He was knocked back because Steele’s Hill and its blue gums contained a wedgetail eagle’s nest and was classed as foraging habitat for the endangered swift parrot.
“I took that to mean that the bird might call in for lunch occasionally,” a frustrated Mr Arnold said yesterday.
“But I look at the devastation there today and ask where the Greens are? But they are more concerned about the pattern on their cappuccino in Salamanca than what has happened here on our farms this week.”
Mr Arnold said he could not say for sure that if he had been allowed to burn off Steele’s Hill in the springs of 2011 and 2012, that the bushfire could have been stopped on his farm before it roared down into the small Connelly’s Marsh beach community destroying more than 15 homes.
Its a story that we have heard before in relation to the terrible fires in Victoria a couple of years ago and I expect the very same lily livered counter arguments this time as we that were so unconvincingly mouthed then . We live in a nation that is covered with very flammable eucalyptus trees and we very clearly have a price to pay if we don’t have a fire management regime that acknowledges that the only way to keep our homes and our lives safe in the burning time is to reduce the fuel loads when it is safe to do so.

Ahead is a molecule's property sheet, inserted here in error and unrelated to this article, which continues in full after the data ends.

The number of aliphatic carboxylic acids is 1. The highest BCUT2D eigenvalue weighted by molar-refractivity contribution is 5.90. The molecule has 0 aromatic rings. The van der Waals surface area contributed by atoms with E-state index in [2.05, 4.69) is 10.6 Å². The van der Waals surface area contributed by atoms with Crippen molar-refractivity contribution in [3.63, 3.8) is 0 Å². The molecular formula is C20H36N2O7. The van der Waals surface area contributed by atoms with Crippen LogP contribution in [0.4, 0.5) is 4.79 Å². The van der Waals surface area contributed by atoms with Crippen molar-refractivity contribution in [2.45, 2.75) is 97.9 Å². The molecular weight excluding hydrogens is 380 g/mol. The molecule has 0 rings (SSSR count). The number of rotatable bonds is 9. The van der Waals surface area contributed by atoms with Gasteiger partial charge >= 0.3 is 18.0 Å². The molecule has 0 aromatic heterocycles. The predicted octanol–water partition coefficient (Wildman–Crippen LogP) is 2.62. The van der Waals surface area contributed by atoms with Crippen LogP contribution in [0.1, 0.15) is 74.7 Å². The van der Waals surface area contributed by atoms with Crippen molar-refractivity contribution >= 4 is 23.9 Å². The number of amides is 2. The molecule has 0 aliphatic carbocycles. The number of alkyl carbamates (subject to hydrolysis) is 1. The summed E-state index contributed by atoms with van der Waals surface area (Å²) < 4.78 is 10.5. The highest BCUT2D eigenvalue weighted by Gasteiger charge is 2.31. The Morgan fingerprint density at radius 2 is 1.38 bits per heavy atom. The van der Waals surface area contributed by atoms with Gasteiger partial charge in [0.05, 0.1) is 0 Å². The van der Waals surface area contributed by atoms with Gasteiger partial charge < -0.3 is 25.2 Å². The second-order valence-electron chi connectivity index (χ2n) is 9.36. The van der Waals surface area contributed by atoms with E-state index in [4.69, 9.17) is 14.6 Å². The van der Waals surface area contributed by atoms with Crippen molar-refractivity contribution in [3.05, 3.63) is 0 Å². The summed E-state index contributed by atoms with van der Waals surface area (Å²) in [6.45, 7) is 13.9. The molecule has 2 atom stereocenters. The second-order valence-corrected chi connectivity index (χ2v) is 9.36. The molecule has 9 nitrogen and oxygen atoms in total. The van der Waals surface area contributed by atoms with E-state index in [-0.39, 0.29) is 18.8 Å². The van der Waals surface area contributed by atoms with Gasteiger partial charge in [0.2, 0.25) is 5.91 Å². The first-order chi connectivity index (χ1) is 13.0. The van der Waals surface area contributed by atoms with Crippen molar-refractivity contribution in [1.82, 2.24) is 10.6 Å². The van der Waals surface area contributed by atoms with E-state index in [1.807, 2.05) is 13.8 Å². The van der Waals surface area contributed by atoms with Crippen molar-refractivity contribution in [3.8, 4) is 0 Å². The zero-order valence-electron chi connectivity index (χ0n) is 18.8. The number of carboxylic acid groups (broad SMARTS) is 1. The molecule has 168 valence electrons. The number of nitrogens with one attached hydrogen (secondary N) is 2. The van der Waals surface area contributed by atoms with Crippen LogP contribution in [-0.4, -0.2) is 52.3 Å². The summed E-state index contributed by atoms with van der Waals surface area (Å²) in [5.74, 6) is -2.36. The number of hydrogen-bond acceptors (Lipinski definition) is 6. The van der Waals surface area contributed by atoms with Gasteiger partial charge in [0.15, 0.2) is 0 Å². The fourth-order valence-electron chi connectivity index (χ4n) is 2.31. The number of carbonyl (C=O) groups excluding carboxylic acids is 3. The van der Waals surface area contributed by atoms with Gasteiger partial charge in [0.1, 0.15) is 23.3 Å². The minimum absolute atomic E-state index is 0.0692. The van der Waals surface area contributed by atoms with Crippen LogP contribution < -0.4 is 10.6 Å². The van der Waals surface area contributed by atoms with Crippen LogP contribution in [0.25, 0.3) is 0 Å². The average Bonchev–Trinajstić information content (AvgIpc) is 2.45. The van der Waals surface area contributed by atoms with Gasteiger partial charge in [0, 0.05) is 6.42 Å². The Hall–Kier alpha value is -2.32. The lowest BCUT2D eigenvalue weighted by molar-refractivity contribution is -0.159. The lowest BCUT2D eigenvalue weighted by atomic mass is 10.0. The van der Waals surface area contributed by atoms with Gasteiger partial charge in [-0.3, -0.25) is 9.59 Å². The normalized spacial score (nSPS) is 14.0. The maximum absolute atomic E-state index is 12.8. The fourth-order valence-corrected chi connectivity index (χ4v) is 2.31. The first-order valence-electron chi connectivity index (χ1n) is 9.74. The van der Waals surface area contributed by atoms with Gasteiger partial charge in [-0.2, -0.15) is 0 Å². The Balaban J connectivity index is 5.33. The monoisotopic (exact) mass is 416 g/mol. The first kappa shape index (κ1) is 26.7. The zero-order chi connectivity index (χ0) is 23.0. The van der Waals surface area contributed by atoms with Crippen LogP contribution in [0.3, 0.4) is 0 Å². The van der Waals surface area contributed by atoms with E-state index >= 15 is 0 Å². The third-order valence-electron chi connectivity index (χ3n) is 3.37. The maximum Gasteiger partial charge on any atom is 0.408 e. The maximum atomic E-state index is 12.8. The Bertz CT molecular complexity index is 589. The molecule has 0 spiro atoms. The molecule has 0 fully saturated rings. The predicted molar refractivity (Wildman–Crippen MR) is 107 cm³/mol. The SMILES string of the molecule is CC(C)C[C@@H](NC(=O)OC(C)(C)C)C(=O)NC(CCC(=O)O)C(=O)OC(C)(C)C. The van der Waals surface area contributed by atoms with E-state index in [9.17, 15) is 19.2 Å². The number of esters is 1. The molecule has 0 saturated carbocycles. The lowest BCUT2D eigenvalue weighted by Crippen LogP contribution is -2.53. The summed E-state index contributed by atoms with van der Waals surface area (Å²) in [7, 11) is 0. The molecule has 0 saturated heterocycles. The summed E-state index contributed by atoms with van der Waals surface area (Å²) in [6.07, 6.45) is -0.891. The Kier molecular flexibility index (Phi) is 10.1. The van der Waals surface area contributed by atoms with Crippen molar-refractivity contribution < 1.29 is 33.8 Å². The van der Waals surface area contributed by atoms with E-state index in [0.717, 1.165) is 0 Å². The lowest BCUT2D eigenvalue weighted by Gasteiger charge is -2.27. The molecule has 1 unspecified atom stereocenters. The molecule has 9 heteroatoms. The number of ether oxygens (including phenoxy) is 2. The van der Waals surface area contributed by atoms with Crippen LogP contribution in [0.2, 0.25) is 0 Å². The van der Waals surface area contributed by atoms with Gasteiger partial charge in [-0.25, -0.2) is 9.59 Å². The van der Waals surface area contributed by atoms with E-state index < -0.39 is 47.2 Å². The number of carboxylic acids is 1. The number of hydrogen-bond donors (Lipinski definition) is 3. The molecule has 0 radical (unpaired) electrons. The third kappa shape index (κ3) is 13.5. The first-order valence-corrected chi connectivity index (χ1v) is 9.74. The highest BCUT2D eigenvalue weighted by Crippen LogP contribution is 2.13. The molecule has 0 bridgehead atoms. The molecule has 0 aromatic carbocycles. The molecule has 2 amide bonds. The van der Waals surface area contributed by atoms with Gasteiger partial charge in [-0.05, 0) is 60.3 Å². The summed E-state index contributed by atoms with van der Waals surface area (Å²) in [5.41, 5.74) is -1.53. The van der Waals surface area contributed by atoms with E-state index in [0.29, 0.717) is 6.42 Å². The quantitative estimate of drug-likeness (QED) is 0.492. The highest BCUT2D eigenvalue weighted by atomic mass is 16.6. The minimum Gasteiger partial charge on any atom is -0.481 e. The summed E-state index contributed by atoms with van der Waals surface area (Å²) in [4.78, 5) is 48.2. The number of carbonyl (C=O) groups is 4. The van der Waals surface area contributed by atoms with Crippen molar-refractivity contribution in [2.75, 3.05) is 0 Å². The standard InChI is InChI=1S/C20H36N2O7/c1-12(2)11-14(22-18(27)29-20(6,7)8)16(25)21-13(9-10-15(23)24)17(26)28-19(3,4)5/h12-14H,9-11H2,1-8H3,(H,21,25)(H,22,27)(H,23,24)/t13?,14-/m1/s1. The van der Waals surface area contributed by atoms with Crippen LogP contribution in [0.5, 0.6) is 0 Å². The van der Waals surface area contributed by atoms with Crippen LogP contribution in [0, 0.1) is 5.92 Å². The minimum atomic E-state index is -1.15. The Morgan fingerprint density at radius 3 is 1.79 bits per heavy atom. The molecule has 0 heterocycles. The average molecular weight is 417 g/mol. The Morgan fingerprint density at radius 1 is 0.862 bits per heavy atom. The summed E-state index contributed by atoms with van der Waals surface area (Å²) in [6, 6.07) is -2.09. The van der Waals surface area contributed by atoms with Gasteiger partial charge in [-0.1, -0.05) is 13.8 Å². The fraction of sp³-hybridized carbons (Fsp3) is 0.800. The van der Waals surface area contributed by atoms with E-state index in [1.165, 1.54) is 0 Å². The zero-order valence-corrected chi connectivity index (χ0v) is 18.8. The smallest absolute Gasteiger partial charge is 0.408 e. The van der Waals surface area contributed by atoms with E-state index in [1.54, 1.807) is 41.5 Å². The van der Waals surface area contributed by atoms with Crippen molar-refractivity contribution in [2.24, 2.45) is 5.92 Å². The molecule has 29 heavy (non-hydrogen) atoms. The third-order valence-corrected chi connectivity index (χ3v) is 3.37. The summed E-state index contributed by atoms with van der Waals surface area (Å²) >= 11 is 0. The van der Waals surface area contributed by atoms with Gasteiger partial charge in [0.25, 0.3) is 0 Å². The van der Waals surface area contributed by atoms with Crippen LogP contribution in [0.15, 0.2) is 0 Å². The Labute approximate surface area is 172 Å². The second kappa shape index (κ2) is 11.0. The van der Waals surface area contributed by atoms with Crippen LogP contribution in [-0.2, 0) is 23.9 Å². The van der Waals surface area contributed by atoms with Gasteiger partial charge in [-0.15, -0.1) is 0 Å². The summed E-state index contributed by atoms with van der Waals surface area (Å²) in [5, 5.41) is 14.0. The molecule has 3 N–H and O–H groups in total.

Maybe the only way we can do this is to throw another Greenie on the barbecue so that they will know what the people on the fire-fronts have experienced…. Hmm what is the best barbecue sauce for long pig again?
- Eucalyptus grove dying off (mercedsunstar.com)
- Australian heatwave: weather bureau upgrades temperature scale with new colours (telegraph.co.uk)
- Back-burning around Vic plantation fire (bigpondnews.com)
- Burning ‘Deep Purple’: Australia So Hot New Color Added to Index (stuartwilde.com)
- School? Forgot about that! – Salamanca, Spain (travelpod.com)
- Bushfire missing located, say police (dailytelegraph.com.au)
- Bushfires: NSW told to prepare for the worst (stuff.co.nz)
- Fresh emergency declared in bushfire-hit Tasmania (abc.net.au)
- Thousands stranded as crews continue to battle Tasmania bushfires (sott.net)
The next leader of the opposition, or could Brother Number One rise again from the ashes of a Labor defeat?